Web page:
Slingshot Scenes: 6 Chicago Hip-Hop And R&B Artists To Watch In 2019
Written by Our Friends At NPR Music on April 3, 2019
Clockwise from upper left: Tasha, Brittney Carter, Ness Heads, Ric Wilson, Jovan Landry and Mykelle Deville.
Chicago is a city that grinds. From sports to politics, it takes pride in being the formative stomping ground of icons like Michael Jordan and the Obamas. Chicago works hard and plays hard, and this is also true of its creative community.
Listen and read below for six of Chicago’s finest emerging hip-hop and R&B artists to watch in 2019.
Vanessa Ortiz, aka Ness Heads, makes music that defies categorization. Her melodic instincts, powerful stage presence and lyrical prowess have made her a rising star in the Chicago scene. Her songs feature a signature blend of electronic, pop and hip-hop vibes, with lyrics that stick in your head like glue. Ness Heads grew up playing the piano and saxophone, which is evident in her ear for melody, and is yet another example of the powerful and talented female MCs coming to define the Chicago hip-hop scene right now. Her latest single “Paper Town,” features gliding vocals over acoustic guitar chords and dreamy beats, making for a catchy and comforting mini-masterpiece of pop.
Ric Wilson first made a splash in Chicago in 2015 with his debut EP, The Sun Was Out. It was a hip-hop project first and foremost, but from the beginning it was clear that the up-and-coming artist was incredibly playful with production, vocal delivery and had a strong sense for melody and groove. A series of EPs followed that put that groove and dance sensibility front and center.
Wilson dove deep into the beats and sounds of disco and house to channel his positive messages of empowerment, black joy and self-expression, as well as socially conscious commentary on prison abolition, race relations and inequality in America. With each subsequent project, he continues to perfect his dance-centric take on hip-hop which he calls “soul bounce,” and last year’s EP BANBA (an acronym for “black art, not bad art”) is the latest testament of that. Equally inspired by the art of Jean-Michel Basquiat and the music of Jay Electronica and fellow Chicagoan Noname, the EP is irresistibly catchy, eclectic and above all, bouncy and dancy.
Tasha was born and raised in Chicago. She learned to play guitar at 15, and after studying at St. Olaf in Minnesota, returned to Chicago and began organizing around racial justice and police violence with Black Youth Project 100. On her debut album, Alone at Last, the poet, activist and singer-songwriter examines radical softness as a political act. The merch for this record included sweatshirts emblazoned with the slogan “I love myself and hate police.” For Tasha, music has always been a political act, and her work is based in her identity as a black queer woman. Recorded mostly in her grandfather’s Wisconsin home, Alone at Last weaves a soft, hazy, dreamlike canvas with a healing message directed specifically toward black women. Tasha is one of the most exciting young artists making waves in Chicago.
Brittney Carter is one of Chicago hip-hop’s best kept secrets. The Chicago South Sider started writing in 2014 when she discovered the Young Chicago Authors (YCA) writing workshops, where she learned from acclaimed poets Kevin Coval and Jamila Woods. Carter thought she was just writing poems in her notebook; it was her YCA peers that recognized an incredible MC in the making. With guidance from Chicago hip-hop stalwarts, Carter embraced her musical ability and began MCing in cyphers and recording singles.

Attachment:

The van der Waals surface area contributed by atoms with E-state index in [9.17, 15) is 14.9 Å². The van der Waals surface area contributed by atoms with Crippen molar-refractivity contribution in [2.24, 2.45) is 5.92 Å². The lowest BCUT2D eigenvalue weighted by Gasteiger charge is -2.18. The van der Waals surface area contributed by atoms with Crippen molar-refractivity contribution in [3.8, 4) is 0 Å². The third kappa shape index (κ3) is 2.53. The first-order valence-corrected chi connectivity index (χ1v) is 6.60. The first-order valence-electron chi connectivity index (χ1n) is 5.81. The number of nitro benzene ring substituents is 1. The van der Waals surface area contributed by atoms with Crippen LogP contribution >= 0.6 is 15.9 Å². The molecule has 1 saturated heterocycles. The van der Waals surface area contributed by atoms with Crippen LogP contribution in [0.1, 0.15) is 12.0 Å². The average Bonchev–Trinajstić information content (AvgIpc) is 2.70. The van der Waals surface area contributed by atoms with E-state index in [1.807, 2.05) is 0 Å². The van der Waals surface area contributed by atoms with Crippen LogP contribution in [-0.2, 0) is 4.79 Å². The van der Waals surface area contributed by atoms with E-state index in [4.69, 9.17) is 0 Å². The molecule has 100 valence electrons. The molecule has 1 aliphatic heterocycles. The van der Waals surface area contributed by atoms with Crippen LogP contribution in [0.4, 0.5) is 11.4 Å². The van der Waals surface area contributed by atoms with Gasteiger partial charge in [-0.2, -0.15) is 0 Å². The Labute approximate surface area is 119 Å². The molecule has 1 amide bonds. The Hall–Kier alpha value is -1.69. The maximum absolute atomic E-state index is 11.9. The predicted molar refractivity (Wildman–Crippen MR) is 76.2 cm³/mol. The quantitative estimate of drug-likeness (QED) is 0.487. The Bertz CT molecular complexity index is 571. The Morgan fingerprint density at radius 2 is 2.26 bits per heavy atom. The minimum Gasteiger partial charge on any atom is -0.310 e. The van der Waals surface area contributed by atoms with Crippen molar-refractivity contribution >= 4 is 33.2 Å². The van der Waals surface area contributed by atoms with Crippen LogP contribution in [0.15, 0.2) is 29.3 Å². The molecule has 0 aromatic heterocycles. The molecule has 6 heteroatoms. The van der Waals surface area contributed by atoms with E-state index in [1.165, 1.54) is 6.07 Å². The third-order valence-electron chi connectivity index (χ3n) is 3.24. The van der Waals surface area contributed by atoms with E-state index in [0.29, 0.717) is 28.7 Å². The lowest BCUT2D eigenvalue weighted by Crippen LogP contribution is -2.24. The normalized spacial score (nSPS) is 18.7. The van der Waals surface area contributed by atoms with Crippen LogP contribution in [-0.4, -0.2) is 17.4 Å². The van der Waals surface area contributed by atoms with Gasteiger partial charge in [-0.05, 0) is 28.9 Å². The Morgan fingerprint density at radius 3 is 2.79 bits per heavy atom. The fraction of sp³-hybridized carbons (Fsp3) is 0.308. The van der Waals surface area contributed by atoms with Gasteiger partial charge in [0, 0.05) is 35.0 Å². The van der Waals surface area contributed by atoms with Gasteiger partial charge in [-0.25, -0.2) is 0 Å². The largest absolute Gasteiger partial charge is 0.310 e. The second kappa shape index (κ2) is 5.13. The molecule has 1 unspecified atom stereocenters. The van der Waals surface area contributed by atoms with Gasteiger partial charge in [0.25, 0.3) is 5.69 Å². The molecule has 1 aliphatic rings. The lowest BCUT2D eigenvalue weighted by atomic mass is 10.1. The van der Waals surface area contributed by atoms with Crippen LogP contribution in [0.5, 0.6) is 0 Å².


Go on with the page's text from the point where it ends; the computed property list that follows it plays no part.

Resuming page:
In the last year, Carter’s flows have caught the eyes of some of hip-hop’s biggest names, and she has established a reputation as a fierce live performer, appearing alongside stars like Jay Rock and Chuck D. Though she’s yet to release a full-length project, Carter’s musical output in 2019 has been prolific. She’s dropped five singles, three freestyle videos on Instagram and her first official music video for her single “Breakthrough.” Carter is currently at work on a full-length debut, and the city is on pins and needles waiting to see what the future star has in store for it.
Chicago filmmaker, photographer and “one-third emcee” Jovan Landry began rapping and producing at 16 years old. In the last few years, she’s been making waves in the local hip hop scene with her conscious lyricism that’s unapologetically feminist and black. Now, she’s taken this consciousness even further: Jovan teamed up with nine other up-and-coming emcees along with a slew of female producers, graphic designers and audio engineers to craft Synergy, a hip-hop album produced and performed entirely by women. The 11-track release challenges the industry status quo, puts women in hip-hop front and center and is filled with messages of female empowerment and unity.
Chicago multidisciplinary artist Mykele Deville has incredible energy and drive. With his feet planted in the theater, poetry and music scenes, he has earned a reputation as a mainstay and a renaissance man in the Chicago arts community, and now the word is spreading beyond his area code. Billboard streamed his recently released album, Maintain — a concise, powerful and vivacious statement against toxic masculinity, as well as an affirmation of the values of cultivating community through art and self-expression. The artist remains committed to the DIY communal ethos he’s always embraced, but he’s looking ready to do his work on a bigger level.
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